It’s Election Day. Some practical tips on surviving, from a former political staffer

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It’s finally here — Election Day.

After 655 days of the Trump Presidency, voters are taking to the polls once more, ready to have a say in the social, economic and ideological future of our nation.

If you’re anything like me, you’re probably debating on whether to spend the day by:

A) Keeping your eyes glued to the TV from the minute the polls open in New Hampshire, to when they close in Hawaii,

B) Saying an affirmation for your candidates of choice (and then stress eating or drinking… or both?)

C) Assuring everyone at work you’re fine, but running off to the bathroom every ten minutes to check Twitter, or

D) All of the above.

I’m solidly in category D, of course.

I can pretty much guarantee that as you’re reading this, I’m probably on my third cup of coffee and inhaling a fritter, as the TV plays in the background and I frantically refresh Twitter for breaking news. Because there’s nothing like a stressful campaign season to bring out dormant multi-tasking skills, right?

But in all seriousness: as a veteran of more than a few political campaigns, let me affirm that there are better ways to spend the day, and in a way that will make a difference.

The best and most concrete thing you can do today, is of course, to vote.

Whether you’re standing in line to cast your vote or swinging by your local polling station to drop off your absentee ballot, just make sure you vote from the top to the bottom of your ballot. More often than not, the margins for less visible races — e.g. propositions; local elections — can be decided by small margins of a few hundred votes.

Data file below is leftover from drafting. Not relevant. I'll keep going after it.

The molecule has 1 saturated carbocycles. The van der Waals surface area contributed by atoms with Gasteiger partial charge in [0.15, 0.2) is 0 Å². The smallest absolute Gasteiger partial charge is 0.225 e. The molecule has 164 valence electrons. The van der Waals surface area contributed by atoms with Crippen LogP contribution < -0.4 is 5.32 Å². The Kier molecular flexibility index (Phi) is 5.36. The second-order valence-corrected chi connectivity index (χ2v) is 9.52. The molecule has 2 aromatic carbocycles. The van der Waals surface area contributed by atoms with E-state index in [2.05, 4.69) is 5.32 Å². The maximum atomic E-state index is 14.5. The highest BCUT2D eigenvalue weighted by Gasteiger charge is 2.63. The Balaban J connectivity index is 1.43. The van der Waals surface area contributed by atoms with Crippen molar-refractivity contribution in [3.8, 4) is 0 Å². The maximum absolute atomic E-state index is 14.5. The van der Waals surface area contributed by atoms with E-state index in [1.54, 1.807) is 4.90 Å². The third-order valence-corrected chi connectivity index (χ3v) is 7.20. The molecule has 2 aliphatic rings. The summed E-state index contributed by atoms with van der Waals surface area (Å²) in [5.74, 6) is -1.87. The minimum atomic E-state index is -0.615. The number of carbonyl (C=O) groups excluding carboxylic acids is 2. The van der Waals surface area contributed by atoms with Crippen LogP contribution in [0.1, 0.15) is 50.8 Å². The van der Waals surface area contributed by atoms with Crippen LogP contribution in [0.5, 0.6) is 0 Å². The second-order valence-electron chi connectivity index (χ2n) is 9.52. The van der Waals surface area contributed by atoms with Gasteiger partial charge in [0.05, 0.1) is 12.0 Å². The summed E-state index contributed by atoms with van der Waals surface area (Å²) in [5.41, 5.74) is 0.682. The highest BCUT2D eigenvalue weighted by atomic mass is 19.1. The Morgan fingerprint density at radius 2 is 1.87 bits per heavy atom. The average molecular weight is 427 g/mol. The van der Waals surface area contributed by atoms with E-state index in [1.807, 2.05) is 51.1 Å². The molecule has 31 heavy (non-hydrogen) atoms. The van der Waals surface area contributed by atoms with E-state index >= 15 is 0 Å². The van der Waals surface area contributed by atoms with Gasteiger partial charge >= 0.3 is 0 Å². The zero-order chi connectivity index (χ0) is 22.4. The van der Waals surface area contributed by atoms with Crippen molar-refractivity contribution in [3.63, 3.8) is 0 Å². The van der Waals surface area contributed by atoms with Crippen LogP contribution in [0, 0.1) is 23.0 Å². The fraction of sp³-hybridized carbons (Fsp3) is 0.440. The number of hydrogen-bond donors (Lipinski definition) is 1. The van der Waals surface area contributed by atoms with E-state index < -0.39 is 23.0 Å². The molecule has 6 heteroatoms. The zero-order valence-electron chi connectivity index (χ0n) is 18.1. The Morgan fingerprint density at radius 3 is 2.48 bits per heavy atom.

If possible, considering bringing a friend, colleague or neighbor to the polls with you. Or, offer to drop off their ballots for them.

In any given election year, it’s already hard for would-be voters to ask for help. Our country (regrettably) tends to approach elections in a way that often makes potential voters think they should inherently knowhow elections work, while they also somehow become subject-matter experts on candidates and measures. This has only increased in our current contentious political environment.

I regularly receive private messages from first-time voters, saying they’re too embarrassed to publicly ask for help, since they don’t want to be shamed for “not knowing the obvious.” If you take the time to reach out now and help those would-be voters get started, I can almost guarantee — they’ll pay it forward.

If you’re feeling very ambitious or simply want to be in the thick of the action, consider swinging by the local office of your candidate of choice, and asking how you can help.

Election Day is all about focusing on turnout, so you can do anything from calling voters and reminding them to get to the polls, to knocking on doors and dropping off door hangers, with stickers reminding voters where to vote.

Bonus? You’ll have a new crowd of built-in colleagues and friends to watch returns with, hopefully as you get ready to celebrate a campaign victory.

Finally: there are a number of incredibly tight races across the nation, so don’t be surprised if results for several key races aren’t called immediately. This is a perfectly normal reality of campaign life, and these campaigns have the resources and consultants to know how to handle the (likely) recount process.

The best thing you can do? Send the campaign support and ask them how you can help.

There is plenty at stake for this election day. But take the time to do these steps, and you can make it count.

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